A view of Covid-19 patients in Ibn Jarrah hospital at quarantined Kayravan province of Tunis, Tunisia on June 22, 2021 (Photo: picture alliance/abaca/AA/Yassine Gaidi).
A view of Covid-19 patients in Ibn Jarrah hospital at quarantined Kayravan province of Tunis, Tunisia on June 22, 2021 (Photo: picture alliance/abaca/AA/Yassine Gaidi).

Is the Worst Yet to Come? Consequences of the COVID-19 Crisis and its Management in the Maghreb

Soon after the global outbreak of the COVID-19 pandemic, concerns were raised about its potential to exacerbate violent extremism and radicalization. Based on the findings of a EuroMeSCo Policy Study and focusing on the Maghreb states, this Spotlight argues that while the pandemic undoubtedly had serious consequences, there is so far no empirical evidence of a direct “COVID effect” on the activities of violent extremists beyond references to the pandemic in propaganda. In light of this, the article makes the case for broadening the debate to also take more indirect aspects such as the states’ crisis management and the emerging socioeconomic consequences into account.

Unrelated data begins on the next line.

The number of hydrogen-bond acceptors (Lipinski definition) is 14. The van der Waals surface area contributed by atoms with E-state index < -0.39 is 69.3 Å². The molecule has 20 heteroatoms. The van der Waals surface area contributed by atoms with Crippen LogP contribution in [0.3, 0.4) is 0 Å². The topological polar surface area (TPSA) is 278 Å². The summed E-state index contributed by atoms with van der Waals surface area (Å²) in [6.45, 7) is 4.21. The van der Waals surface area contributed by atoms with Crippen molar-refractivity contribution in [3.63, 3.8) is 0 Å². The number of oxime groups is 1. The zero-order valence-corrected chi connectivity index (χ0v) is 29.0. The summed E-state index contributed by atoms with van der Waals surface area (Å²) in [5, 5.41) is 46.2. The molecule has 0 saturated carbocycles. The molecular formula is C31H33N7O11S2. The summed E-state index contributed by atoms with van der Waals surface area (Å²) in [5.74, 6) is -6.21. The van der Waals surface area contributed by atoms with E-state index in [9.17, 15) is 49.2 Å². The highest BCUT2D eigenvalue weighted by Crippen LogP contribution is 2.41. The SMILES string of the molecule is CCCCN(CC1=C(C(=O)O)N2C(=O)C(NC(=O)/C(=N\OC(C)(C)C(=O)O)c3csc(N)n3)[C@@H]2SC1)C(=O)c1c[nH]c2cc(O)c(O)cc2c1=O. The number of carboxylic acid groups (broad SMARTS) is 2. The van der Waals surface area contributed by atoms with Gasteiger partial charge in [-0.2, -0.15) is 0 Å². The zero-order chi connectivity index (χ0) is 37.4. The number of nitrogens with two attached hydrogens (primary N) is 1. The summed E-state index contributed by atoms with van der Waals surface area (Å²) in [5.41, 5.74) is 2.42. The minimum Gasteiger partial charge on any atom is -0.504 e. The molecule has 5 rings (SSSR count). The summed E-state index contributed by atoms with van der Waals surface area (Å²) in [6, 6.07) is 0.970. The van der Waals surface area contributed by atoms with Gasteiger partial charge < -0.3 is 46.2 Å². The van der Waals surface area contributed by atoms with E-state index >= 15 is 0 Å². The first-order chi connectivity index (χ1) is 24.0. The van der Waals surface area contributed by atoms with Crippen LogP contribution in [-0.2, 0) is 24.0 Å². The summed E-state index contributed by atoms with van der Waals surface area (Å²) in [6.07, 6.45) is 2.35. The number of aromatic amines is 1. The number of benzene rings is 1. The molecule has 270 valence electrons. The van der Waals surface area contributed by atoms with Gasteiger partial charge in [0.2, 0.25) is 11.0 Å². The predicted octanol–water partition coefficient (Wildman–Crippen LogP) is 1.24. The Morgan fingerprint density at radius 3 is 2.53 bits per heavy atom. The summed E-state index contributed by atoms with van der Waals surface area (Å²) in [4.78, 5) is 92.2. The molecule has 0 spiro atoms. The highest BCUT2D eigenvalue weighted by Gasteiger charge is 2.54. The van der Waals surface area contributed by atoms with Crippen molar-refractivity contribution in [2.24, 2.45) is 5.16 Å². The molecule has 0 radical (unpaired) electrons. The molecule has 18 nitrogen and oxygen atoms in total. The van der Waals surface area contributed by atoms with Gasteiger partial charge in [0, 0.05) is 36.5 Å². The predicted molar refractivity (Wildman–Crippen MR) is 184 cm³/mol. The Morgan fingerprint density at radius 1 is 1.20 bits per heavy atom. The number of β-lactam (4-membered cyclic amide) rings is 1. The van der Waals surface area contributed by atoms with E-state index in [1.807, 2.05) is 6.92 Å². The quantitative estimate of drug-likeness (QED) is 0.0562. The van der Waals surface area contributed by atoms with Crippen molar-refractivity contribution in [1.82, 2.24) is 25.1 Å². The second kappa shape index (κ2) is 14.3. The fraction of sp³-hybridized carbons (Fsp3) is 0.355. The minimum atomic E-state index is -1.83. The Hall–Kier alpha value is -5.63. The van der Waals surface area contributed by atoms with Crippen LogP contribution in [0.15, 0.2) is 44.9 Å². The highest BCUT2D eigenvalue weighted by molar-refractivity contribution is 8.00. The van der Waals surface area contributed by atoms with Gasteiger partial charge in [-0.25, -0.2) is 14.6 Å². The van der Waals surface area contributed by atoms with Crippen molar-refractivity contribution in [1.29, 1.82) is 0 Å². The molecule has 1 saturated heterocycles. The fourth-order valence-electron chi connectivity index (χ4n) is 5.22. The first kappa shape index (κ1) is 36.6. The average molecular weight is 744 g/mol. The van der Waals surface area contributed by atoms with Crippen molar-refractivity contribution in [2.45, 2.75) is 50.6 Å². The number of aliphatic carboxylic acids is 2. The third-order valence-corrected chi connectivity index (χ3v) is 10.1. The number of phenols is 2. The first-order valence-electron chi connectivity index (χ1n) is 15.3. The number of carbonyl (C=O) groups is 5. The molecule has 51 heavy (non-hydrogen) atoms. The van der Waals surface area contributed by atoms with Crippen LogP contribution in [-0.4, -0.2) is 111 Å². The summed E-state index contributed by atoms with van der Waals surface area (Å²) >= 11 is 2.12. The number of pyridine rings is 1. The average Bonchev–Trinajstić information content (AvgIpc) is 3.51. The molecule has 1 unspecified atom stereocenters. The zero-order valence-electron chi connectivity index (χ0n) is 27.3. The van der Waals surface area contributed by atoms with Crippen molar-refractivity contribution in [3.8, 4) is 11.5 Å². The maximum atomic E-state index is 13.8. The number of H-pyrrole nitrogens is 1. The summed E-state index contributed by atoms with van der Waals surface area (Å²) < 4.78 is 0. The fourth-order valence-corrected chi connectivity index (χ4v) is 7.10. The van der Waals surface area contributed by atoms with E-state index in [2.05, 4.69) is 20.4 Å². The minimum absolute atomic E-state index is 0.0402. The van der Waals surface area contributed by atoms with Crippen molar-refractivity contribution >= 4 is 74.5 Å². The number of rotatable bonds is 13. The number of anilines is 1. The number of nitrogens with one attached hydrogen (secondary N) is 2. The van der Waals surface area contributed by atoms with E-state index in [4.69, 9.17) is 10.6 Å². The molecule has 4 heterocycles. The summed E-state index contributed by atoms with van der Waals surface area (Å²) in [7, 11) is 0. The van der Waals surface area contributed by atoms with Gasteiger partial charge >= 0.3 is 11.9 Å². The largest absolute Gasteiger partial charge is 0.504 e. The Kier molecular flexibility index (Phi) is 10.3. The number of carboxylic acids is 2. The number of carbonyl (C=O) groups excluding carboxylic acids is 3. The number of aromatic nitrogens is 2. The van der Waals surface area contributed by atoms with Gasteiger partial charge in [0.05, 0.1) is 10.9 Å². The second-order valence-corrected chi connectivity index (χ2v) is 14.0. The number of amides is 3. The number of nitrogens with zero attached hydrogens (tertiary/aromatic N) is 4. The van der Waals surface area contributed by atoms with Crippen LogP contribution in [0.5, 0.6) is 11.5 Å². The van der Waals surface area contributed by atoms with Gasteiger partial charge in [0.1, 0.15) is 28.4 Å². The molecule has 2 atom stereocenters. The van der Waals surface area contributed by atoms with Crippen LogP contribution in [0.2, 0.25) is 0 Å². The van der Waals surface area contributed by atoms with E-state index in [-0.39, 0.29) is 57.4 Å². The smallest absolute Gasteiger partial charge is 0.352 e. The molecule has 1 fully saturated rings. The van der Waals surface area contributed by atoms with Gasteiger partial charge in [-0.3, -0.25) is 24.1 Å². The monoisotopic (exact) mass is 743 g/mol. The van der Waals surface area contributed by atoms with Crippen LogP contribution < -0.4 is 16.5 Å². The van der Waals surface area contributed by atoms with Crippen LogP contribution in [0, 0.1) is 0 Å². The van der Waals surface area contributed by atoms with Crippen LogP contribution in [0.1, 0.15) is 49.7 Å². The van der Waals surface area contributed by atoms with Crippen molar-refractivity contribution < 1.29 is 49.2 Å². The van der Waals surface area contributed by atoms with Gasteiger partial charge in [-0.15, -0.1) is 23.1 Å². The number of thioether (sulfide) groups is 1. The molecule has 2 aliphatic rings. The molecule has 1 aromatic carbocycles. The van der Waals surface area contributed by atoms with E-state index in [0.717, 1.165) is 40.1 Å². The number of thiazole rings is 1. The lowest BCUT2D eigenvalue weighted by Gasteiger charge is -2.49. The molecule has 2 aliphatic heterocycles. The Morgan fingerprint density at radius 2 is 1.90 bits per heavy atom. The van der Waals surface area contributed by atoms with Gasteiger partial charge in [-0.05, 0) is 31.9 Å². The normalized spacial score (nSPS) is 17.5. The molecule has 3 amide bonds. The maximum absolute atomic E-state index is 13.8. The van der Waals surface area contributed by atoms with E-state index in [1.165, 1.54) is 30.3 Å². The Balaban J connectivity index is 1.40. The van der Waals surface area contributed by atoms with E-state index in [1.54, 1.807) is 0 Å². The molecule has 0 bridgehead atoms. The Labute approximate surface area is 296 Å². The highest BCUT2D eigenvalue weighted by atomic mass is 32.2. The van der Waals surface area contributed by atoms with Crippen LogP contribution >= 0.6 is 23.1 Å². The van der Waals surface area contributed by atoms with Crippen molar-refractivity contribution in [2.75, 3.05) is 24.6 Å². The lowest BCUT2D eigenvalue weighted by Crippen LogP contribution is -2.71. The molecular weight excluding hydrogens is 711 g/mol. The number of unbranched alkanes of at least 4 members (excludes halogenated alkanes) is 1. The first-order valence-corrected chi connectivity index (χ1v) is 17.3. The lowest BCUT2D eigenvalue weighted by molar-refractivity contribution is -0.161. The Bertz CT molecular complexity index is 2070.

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Proteste in Sudan, 2019. | Photo: Wikimedia Commons, Esam Idris | CC BY-SA 4.0

Nichts ist vorbei! Zehn Jahre Arabische Aufstände

Vor zehn Jahren brachten Massenproteste den tunesischen Diktator Ben Ali zu Fall. Weitere Aufstände folgten, aber auch Bürgerkriege, regionale Instabilität und Flucht. Ab 2016 jedoch begann eine zweite Welle an großen Demonstrationen, die 2019 von Algerien bis in den Irak Demokratie und soziale Gerechtigkeit forderten und Präsidenten und Regierungen stürzten. Statt also nur zu fragen, was von den arabischen Aufständen blieb, sollten wir genau hinschauen, welche Transformationen weiterhin laufen und diskutieren, wie Europa die Prozesse des Wandels unterstützen kann.

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